Beethoven, Heichal Hatarbut, Israel Philharmonic Orchestra, Itzhak Perlman, Mahler, Noam Sheriff, Ron Huldai, Tel Aviv, Zubin Mehta
Going to gala concerts isn’t really our thing, but when the Israel Philharmonic Orchestra announced that in honor of its return to the refurbished Heichal Hatarbut (Palace of Culture), its home in Tel Aviv, it would be performing Mahler’s fifth symphony, along with Beethoven’s violin concerto (with Itzhak Perlman as soloist) and a piece by Israeli composer, Noam Sheriff, Yigal and I couldn’t resist the temptation. As it happens, we are both inordinately fond of Mahler, and we’re not averse to Beethoven, either.
The main object of the three-year renovation of the building, both the interior and the exterior, was to improve the acoustics. As Tel-Aviv Mayor, Ron Huldai said in his opening address: “One day Maestro Mehta came to my office and said: ‘The Accoustica is Balagan, the Heichal needs Shiputz,’” (the acoustics are lousy, the hall needs renovation).
The tickets were pricey, even though we took the cheapest, and the evening threatened to be a long one, as the concert was held on Saturday night and only started at 9 p.m. We were also warned by email to come as early as possible, as the concert was scheduled to be broadcast live on Israel radio as well as on the Mezzo television channel. We anyway generally try to get to concerts in Tel Aviv early, as otherwise we have trouble parking.
Everything worked according to plan, and in fact we were at the hall before the doors were opened, so that we couldn’t even pick our tickets up from the booking office. Never mind, that gave us time to stroll along the wide Ben Yehuda Boulevard and even get a bite to eat at one of the restaurants there.
Making our leisurely way back to Heichal Hatarbut we encountered a veritable happening taking place on the enormous plaza in front of the building. In the balmy Mediterranean air, large numbers of children – not teenagers – some on bicycles, some on roller-blades, two-wheelers, or other forms of wheeled transport, were whizzing about, some watched over by parents, others seemingly alone and unsupervised. One young man of perhaps eight or nine came crashing down as he passed us, but got up with a smile and continued on his speedy way.
Eventually we made it to the interior of the building, and immediately found ourselves in a very different world. Men in suits, some even with ties, one or two even sporting a bow-tie, were gathering, greeting one another, sipping coffee or tea at tables, and generally enjoying the ambience of the place. They were accompanied – and even outnumbered – by women who were all dressed in their Tel Aviv best. Some were wearing elegant evening gowns, with jewellery to match, others in stylish suits or dresses – with many versions of the ‘little black dress’ on display. This was obviously ‘the scene’ for the culturati of Tel Aviv, and I felt a little bit awkward in my ‘little black trousers’ and Marks and Spencer’s jacket. Luckily for me, none of the other ladies present had stooped to M&S wear. There were plenty of familiar faces to be spotted — politicians, economists, industrialists, TV presenters, whose names I could recall only the next day.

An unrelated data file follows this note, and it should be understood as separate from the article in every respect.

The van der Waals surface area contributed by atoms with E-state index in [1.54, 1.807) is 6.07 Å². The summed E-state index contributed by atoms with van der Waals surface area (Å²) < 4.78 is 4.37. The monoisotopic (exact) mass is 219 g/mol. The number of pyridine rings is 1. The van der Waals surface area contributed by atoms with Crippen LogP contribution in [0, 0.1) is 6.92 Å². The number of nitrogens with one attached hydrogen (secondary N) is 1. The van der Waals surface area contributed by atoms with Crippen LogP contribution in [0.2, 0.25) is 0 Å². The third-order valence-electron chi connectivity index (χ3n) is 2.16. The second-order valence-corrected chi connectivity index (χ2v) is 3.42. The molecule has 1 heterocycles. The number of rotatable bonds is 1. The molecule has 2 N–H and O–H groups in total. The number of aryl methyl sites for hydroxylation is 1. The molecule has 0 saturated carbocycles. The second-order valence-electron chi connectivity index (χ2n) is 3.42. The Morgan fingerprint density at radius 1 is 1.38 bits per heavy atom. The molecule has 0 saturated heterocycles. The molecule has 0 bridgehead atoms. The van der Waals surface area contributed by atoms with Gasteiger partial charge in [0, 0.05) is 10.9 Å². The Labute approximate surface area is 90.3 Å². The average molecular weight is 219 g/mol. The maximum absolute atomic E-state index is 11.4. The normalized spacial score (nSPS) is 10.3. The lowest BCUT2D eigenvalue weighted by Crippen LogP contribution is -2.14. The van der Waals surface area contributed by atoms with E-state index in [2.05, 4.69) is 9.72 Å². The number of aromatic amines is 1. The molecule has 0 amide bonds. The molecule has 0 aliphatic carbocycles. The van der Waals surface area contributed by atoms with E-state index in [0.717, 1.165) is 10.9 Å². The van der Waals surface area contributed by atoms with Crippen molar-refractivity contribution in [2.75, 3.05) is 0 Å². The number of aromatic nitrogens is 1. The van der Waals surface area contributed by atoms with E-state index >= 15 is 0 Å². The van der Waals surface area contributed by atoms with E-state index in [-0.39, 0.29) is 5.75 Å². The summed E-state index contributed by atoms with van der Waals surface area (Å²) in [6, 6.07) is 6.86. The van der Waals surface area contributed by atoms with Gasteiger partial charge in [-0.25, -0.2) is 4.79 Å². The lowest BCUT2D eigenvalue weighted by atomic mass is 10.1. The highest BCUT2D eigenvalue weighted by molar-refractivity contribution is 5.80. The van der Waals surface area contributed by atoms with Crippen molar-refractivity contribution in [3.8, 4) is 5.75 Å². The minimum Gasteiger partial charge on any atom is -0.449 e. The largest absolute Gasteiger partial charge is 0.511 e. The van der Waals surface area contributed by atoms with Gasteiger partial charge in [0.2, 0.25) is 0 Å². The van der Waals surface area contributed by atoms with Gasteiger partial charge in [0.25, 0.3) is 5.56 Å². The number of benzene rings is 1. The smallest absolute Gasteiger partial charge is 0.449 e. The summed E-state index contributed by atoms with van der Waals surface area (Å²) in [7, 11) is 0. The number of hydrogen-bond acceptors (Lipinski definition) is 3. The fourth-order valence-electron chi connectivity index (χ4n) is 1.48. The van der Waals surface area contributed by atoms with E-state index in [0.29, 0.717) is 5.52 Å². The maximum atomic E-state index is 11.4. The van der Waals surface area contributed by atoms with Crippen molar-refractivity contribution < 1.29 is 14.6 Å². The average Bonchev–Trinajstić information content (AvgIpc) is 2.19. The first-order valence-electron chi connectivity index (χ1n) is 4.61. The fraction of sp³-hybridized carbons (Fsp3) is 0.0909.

And the music? It was divine. Perlman fiddled away for dear life, and gained a standing ovation. When he returned to the stage to take yet another bow he was astride his motorized buggy, and sped along the proscenium at top speed with Maestro Mehta running behind him, raising cheers and laughter from the adoring audience.
Actually, those two associates in music-making had managed to raise a laugh even before they began playing the Beethoven, as Mehta carried Perlman’s violin (a Stradivarius, I believe) onto the stage, walking behind him, because of Perlman’s disability (he had polio as a child). Once Perlman was seated, ready to play, he looked up at Mehta, Mehta looked down at him, and there was an expectant hush. Then Perlman made a gesture, as if saying ‘Nu, already,’ Mehta handed him the instrument and the music began.
And of course, Mahler’s fifth symphony thrilled us from its first golden trumpet tones to its final chord, with all the rich sounds produced by the orchestra in between, and especially the moving Adagietto, in which strings and harp combine in the touching love-song that Mahler wrote for his wife, Alma.
The concert ended and we wended our way home along Highway 1 towards Jerusalem, the music still ringing in our ears, our minds still in a state of bliss. As I fell into bed I was still hearing the music in my head.